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Monday, 4 June, 2001, 10:55 GMT 11:55 UK
Who can get the roads running again?

Britain's roads are experiencing record levels of traffic and for many journeys by car take longer than they did decades ago.

The government has introduced an Integrated Transport Commission to look at congestion and road usage. Inner city congestion taxes are being considered.

Conservative suggestions include a motorway speed limit of 80mph, charging companies a lane rental fee for digging up the highways, and revitalising the road building programme with an emphasis on town by-passes.

The Liberal Democrats have suggested variable speed limits to ease the build up of traffic in certain areas and say most short journeys by car are avoidable and should be discouraged.

What do you think is the best way to get Britain moving again? Is it a question of building more roads or will that just lead to more cars using them?

This debate is now closed. Read a selection of your comments below.


Your reaction


The government's record has been at best hot air, and on the whole an unmitigated disaster

Aleksander Mazalon, London UK
During the 1997 General Election Campaign, Labour and in particular the Deputy Prime Minister, John Prescott, promised a radical solution to Britain's transport. Four years on, Labour have failed to deliver the goods. It appears that Tony Blair behind the scenes has ordered Prescott to make himself scarce as he personally has bungled his "flagship" policy. On the railways, he's created more problems. On the roads, scrapped or postponed many much needed improvement schemes or in the case of London has handed over complete control to other organisations who are totally incompetent. The skies are getting more congested. Labour talked about Private Public Partnership. The government's record has been at best hot air, and on the whole an unmitigated disaster.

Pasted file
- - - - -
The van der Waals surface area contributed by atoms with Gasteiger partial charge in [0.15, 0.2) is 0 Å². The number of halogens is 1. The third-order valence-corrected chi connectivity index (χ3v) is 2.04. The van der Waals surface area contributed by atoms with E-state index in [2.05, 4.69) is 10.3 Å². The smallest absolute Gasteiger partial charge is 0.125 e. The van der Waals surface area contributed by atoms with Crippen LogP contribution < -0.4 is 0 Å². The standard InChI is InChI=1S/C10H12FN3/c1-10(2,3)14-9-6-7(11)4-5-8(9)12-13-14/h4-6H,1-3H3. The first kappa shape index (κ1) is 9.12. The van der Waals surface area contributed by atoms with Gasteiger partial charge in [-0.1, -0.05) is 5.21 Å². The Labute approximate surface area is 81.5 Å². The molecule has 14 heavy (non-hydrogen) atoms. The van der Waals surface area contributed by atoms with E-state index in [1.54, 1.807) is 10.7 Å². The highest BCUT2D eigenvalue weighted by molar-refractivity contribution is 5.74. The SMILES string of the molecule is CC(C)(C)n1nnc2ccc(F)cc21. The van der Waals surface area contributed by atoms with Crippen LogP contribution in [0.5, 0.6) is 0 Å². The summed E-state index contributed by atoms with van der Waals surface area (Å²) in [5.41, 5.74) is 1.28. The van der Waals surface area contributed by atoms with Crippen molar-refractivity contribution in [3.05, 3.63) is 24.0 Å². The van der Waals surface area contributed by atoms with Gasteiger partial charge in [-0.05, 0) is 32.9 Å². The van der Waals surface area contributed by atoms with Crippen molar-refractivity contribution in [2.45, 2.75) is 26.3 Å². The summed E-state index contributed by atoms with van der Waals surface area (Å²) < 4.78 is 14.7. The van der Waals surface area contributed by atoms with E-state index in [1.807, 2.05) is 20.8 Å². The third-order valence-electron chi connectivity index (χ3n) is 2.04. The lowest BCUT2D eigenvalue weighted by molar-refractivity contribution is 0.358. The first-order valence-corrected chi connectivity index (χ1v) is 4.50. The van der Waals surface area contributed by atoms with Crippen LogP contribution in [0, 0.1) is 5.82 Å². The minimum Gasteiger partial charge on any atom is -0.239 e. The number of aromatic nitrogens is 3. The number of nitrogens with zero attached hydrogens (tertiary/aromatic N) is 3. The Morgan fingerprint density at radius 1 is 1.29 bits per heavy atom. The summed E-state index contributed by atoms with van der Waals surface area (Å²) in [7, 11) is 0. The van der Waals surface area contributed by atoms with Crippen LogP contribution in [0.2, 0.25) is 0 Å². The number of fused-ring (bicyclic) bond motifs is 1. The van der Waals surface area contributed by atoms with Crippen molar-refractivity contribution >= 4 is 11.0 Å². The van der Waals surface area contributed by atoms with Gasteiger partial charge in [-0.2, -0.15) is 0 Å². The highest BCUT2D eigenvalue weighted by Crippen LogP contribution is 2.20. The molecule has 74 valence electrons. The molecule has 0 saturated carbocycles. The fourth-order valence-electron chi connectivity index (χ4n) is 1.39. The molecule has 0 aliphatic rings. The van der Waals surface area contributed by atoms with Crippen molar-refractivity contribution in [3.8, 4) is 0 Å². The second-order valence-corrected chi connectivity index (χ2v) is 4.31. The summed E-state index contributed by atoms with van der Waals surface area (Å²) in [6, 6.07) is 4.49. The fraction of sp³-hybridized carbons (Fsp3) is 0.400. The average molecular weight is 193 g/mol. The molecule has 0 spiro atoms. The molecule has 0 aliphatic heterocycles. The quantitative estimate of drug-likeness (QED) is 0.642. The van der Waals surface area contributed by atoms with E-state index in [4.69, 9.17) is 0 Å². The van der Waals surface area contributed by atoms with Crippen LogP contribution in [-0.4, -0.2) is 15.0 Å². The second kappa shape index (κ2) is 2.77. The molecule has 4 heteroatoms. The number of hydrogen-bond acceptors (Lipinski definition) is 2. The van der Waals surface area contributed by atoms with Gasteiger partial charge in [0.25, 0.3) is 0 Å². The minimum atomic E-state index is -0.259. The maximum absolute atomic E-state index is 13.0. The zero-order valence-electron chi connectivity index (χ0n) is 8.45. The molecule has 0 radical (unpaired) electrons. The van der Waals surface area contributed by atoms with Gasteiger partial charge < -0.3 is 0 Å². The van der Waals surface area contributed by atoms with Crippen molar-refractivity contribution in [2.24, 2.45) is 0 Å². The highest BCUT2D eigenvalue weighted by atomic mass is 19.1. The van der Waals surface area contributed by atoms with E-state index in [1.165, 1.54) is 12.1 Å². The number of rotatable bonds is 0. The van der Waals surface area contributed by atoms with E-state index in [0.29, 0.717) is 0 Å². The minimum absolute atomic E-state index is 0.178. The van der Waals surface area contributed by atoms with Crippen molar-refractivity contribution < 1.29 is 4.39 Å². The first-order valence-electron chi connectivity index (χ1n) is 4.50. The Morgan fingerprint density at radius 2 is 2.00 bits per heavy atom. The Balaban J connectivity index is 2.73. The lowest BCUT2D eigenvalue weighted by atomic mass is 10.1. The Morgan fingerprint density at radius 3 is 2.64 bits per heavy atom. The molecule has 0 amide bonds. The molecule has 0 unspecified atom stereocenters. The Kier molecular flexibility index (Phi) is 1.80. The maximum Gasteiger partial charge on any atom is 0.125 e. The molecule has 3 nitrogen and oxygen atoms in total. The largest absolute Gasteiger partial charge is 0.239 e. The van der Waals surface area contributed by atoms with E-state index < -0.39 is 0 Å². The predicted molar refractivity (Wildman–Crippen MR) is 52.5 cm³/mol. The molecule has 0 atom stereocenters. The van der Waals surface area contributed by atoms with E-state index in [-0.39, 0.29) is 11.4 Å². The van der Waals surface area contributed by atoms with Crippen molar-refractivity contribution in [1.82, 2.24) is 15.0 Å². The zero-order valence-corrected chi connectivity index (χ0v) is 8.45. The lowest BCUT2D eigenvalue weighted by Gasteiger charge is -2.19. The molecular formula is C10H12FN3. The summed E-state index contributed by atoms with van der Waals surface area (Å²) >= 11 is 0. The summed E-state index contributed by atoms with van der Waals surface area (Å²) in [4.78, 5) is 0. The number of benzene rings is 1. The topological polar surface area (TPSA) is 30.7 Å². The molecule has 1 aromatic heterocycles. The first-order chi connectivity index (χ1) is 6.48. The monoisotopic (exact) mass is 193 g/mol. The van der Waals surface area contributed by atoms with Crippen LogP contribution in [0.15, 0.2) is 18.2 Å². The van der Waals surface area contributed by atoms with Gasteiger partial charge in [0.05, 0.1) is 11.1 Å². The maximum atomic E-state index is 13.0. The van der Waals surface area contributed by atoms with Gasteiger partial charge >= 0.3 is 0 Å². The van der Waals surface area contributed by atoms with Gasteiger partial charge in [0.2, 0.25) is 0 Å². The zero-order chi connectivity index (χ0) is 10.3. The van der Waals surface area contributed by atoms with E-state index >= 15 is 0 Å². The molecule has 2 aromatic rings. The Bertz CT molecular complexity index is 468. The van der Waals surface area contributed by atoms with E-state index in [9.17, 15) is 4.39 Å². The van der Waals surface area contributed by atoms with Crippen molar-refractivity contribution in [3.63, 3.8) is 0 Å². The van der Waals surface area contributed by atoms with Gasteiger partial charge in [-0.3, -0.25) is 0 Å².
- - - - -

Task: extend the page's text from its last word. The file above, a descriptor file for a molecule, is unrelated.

Aleksander Mazalon, London UK

Until such time as public transport can deliver a suitable alternative to travel by car, I for one will retain my car. Even in the quiet time prior to the early morning rush, a simple 12 mile journey by public transport still involves an extra 15 minutes travel, a change of bus and at least 25 minutes walk x 4 (to and from the transport). Toll charges and congestion charging are not a real solution. What really needs to be examined is the process of the travel, and as someone has pointed out in this debate already, the reason for the journey. However, councils are already supposed to be doing this, with their endless round of census checkpoints etc. But what do they do with the results? Nothing, because they are simple bureaucrats who haven't got a clue about traffic management. They decline offers of advice from peoples such as the AA, RAC, and RTA because "we don't want outsiders meddling in council business".